• Identify the type of asbestos and condition of the asbestos or asbestos-containing materials (asbestos survey information, i.e. materials assessments),
  • Determine the nature and degree of exposure which may occur during the course of the work, i.e. expected exposures and number of people affected. (Use published exposure levels for similar tasks, or information from previous monitoring exercises). It is important that the written risk assessment takes account of all of the features and activities of a particular site and includes a sufficient basis for the estimate of possible exposure. The written risk assessment should consider exposure of all who could be affected (e.g. operatives, occupants, members of the public, other contractors),
  • Set out and implement the steps to be taken to prevent exposure or reduce it to the lowest level reasonably practicable, e.g. priority assessments; procedures for the selection, provision, use and decontamination of personal protective equipment (PPE) including respiratory protective equipment (RPE); waste disposal; emergency procedures; provisions regarding equipment and training,
  • Consider the results of any air monitoring of exposure, e.g. previous results from a similar activity. If previous air monitoring data relating to a specific task is not available, or not available in the form of documented typical exposure concentrations’, then the written risk assessment must identify the need to conduct personal/background air monitoring to support the plan of work,
  • Record significant findings of that risk assessment and retain every risk assessment in a permanent form,
  • Consult with the employees concerned, or their representatives, or both, in respect of the risk assessment, and
  • Review risk assessment regularly, especially if there is reason to believe that 1) the assessment is incorrect, 2) the existing risk assessment is no longer valid, or 3) there is a change of a material nature in the work activity.

In summary, the risk assessment should cover the following points:

  • The type of work
  • The type and quantity of asbestos involved and the results of analysis
  • The details of expected exposures
  • Number of people involved
  • Whether the exposure limit value will be exceeded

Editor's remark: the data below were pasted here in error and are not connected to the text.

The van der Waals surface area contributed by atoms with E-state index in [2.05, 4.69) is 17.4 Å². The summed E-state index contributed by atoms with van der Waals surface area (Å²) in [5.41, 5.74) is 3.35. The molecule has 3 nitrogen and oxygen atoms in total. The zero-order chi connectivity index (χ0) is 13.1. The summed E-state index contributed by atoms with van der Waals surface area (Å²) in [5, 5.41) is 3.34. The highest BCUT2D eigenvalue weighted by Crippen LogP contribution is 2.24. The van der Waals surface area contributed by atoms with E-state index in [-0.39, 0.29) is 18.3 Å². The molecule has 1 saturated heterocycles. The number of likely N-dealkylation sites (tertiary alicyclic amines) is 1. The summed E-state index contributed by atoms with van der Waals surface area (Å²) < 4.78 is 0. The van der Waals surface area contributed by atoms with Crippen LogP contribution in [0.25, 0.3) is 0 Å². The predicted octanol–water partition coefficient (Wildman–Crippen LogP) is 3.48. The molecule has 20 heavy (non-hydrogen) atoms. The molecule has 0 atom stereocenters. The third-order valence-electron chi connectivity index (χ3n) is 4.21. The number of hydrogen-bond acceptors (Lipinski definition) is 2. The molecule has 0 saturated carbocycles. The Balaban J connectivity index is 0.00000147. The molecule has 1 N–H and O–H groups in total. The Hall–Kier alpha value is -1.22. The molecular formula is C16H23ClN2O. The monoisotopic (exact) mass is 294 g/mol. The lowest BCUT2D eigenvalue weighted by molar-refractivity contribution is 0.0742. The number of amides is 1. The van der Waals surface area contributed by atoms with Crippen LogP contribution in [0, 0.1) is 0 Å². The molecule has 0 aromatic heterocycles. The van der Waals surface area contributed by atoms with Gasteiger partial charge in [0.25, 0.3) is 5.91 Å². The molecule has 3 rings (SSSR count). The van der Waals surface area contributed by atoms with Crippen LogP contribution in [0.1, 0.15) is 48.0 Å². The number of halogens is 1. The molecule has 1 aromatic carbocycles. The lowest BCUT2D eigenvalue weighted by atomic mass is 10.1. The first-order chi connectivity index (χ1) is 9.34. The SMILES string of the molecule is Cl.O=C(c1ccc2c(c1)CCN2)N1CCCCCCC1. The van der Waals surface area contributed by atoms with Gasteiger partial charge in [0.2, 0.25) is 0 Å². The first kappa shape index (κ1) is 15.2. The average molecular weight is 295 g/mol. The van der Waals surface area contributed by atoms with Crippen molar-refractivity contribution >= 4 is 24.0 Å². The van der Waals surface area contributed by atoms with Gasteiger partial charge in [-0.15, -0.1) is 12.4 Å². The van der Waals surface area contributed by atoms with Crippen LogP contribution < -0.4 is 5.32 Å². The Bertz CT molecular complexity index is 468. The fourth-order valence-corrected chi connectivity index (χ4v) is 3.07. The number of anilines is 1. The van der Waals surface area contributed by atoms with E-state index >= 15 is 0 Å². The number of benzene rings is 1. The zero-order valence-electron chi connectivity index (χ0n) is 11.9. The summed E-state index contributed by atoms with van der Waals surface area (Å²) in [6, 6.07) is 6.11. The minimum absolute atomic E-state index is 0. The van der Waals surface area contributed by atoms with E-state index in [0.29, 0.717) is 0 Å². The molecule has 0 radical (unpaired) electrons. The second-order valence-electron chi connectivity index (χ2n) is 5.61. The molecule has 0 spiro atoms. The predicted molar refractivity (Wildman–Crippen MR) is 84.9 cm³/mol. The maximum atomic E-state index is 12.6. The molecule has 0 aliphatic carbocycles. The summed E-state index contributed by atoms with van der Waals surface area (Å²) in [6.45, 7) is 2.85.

• Frequency and duration of exposure
  • Potential exposure of other persons
  • Air monitoring of similar previous works
  • Methods of asbestos removal and steps to be taken to reduce exposure to lowest level practicable e.g. dust suppression method
  • Measures to prevent the spread of asbestos to the surrounding environment
  • Provision, use and maintenance (including cleaning) of RPE & PPE
  • Procedures for personal decontamination
  • Procedures for dealing with emergencies
  • Procedures for removal/ disposal of waste
  • Thermal environment
  • Other hazards

Personal protective equipment:

Personal protective equipment (PPE), including respiratory protective equipment (RPE) is the last line of defence against exposure to asbestos fibres, which should be prevented or reduced to as low
as is reasonably practicable by engineering controls before RPE is employed. Once it is
established that exposure is liable to exceed the control limit of 0.1 f/cm3 despite the precautions taken, RPE must be provided and worn. This will normally include all notifiable asbestos work.

Respiratory protective equipment (RPE):

Various types of RPE are available and it is essential that the RPE selected matches the type of work to be done, taking into account the working environment, the wearer, other PPE in use and the exposure concentrations (expected or measured). In practice, asbestos workers are most likely to wear a limited range of PPE. A filtering facepiece (FF) particulate filter No.3 (P3) mask may be used for various tasks such as site pre-clean, site set-up, enclosure dismantling, waste handling outside the enclosure and decontamination unit (DCU) cleaning, whilst a full face power-assisted respirator with a P3 filter is required for entry into a live enclosure.

Employees must be given adequate instruction, information and training on the following:

  • How to fit and use the RPE correctly (including pre-use fit check each time it is worn),
  • The uses and limitations of all RPE worn in the work area,
  • How to recognise a reduction in air flow and what to do if it happens,
  • How to identify and replace worn or defective parts,
  • The manufacturer’s instructions on the use, storage and maintenance of the equipment,
  • How to clean contaminated RPE when leaving the work area, and
  • How to recognise medical signs and symptoms that may limit or prevent the effective use of RPE.

Other personal protective equipment Other PPE will be required, including:

  • Coveralls to prevent asbestos being spread from the workplace enclosure,
  • Wellington boots or other smooth, easily cleanable footwear (without laces),
  • Disposable underclothing, socks and gloves, and
  • Other PPE as required, if shown necessary by the risk assessment.

What are other health effects from asbestos?

Pleural Effects

Inhalation of asbestos fibres can also lead to four types of non-cancerous abnormalities in the lining of the chest cavity (pleura). These are:

  • localized deposits of collagen (pleural plaques);
  • fluid in the pleural space (pleural effusion);
  • diffuse thickening and fibrosis of the pleura; and
  • folded lung or rounded atelectasis (a condition which occurs when an area of pleural fibrosis rolls into the lung making a portion of the lung airless).

These pleural abnormalities are found in 10-60% of asbestos workers.  Pleural abnormalities are also common in family members of asbestos workers, presumably from exposure to asbestos carried home on work clothes.